This work was performed at the Royal Veterinary College, London, UK with support from Royal Canin
A Single Sample Method for Estimating Glomerular Filtration Rate in Cats
Article first published online: 6 MAY 2013
Copyright © 2013 by the American College of Veterinary Internal Medicine
Journal of Veterinary Internal Medicine
Volume 27, Issue 4, pages 782–790, July/August 2013
How to Cite
Finch, N.C., Heiene, R., Elliott, J., Syme, H.M. and Peters, A.M. (2013), A Single Sample Method for Estimating Glomerular Filtration Rate in Cats. Journal of Veterinary Internal Medicine, 27: 782–790. doi: 10.1111/jvim.12089
- Issue published online: 15 JUL 2013
- Article first published online: 6 MAY 2013
- Manuscript Accepted: 11 MAR 2013
- Manuscript Revised: 14 FEB 2013
- Manuscript Received: 24 DEC 2011
Validated methods of estimating glomerular filtration rate (GFR) in cats requiring only a limited number of samples are desirable.
To test a single sample method of determining GFR in cats.
The validation population (group 1) consisted of 89 client-owned cats (73 nonazotemic and 16 azotemic). A separate population of 18 healthy nonazotemic cats (group 2) was used to test the methods.
Glomerular filtration rate was determined in group 1 using corrected slope-intercept iohexol clearance. Single sample clearance was determined using the Jacobsson and modified Jacobsson methods and validated against slope-intercept clearance. Extracellular fluid volume (ECFV) was determined from slope-intercept clearance with correction for the 1 compartment assumption and by deriving a prediction formula for ECFV (ECFVPredicted) based on the body weight. The optimal single sample method was tested in group 2.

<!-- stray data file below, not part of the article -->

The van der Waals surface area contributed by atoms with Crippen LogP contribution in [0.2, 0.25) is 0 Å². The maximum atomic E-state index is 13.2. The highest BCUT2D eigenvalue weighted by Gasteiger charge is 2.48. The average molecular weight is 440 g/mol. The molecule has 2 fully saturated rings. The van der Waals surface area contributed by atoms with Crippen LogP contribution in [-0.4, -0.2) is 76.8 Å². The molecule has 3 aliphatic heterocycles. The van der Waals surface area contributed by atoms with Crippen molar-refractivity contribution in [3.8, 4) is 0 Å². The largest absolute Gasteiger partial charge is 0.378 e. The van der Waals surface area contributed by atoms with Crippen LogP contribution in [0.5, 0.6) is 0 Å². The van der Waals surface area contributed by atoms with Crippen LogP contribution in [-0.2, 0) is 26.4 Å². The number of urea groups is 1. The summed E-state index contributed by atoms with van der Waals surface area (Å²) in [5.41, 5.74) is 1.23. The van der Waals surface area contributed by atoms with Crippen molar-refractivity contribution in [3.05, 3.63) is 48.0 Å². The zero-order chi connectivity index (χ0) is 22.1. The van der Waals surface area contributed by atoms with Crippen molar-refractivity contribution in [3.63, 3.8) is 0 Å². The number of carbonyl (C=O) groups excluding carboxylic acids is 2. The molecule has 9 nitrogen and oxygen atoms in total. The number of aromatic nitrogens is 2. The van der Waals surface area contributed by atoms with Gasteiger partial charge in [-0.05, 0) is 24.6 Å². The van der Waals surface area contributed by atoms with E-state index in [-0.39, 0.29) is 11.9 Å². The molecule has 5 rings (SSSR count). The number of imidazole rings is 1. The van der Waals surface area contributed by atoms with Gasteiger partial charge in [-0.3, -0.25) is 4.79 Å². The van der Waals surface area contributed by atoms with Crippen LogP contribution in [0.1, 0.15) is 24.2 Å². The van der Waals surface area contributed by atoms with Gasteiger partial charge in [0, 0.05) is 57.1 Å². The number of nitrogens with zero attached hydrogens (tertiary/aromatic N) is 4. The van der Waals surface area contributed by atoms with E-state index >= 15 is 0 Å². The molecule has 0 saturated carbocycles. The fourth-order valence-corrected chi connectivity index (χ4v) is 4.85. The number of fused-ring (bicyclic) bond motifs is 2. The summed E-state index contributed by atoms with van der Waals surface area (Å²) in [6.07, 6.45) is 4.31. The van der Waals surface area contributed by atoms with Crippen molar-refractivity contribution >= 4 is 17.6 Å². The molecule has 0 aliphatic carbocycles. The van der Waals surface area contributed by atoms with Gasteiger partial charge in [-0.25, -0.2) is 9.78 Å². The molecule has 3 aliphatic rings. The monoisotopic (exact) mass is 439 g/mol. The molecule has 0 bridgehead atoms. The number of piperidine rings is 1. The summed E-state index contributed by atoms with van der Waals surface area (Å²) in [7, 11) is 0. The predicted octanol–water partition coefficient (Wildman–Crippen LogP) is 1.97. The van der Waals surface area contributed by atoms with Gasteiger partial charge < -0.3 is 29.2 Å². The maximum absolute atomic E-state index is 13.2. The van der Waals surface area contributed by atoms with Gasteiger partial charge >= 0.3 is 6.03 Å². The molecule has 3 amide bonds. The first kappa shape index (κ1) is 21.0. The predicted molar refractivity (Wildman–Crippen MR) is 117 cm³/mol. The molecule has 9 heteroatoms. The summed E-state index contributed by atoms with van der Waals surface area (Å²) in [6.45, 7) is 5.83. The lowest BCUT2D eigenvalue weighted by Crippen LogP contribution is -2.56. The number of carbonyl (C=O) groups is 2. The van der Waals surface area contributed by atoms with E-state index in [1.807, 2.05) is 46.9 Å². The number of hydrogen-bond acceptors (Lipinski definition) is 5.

A blood sample at 180 minutes and ECFVPredicted were optimal for single sample clearance. Mean ± SD GFR in group 1 determined using the Jacobsson and modified Jacobsson formulae was 1.78 ± 0.70 and 1.65 ± 0.60 mL/min/kg, respectively. When tested in group 2, the Jacobsson method overestimated multisample clearance. The modified Jacobsson method (mean ± SD 2.22 ± 0.34 mL/min/kg) was in agreement with multisample clearance (mean ± SD 2.19 ± 0.34 mL/min/kg).
Conclusions and Clinical Importance
The modified Jacobsson method provides accurate estimation of iohexol clearance in cats, from a single sample collected at 180 minutes postinjection and using a formula based on the body weight to predict ECFV. Further validation of the formula in patients with very high or very low GFR is required.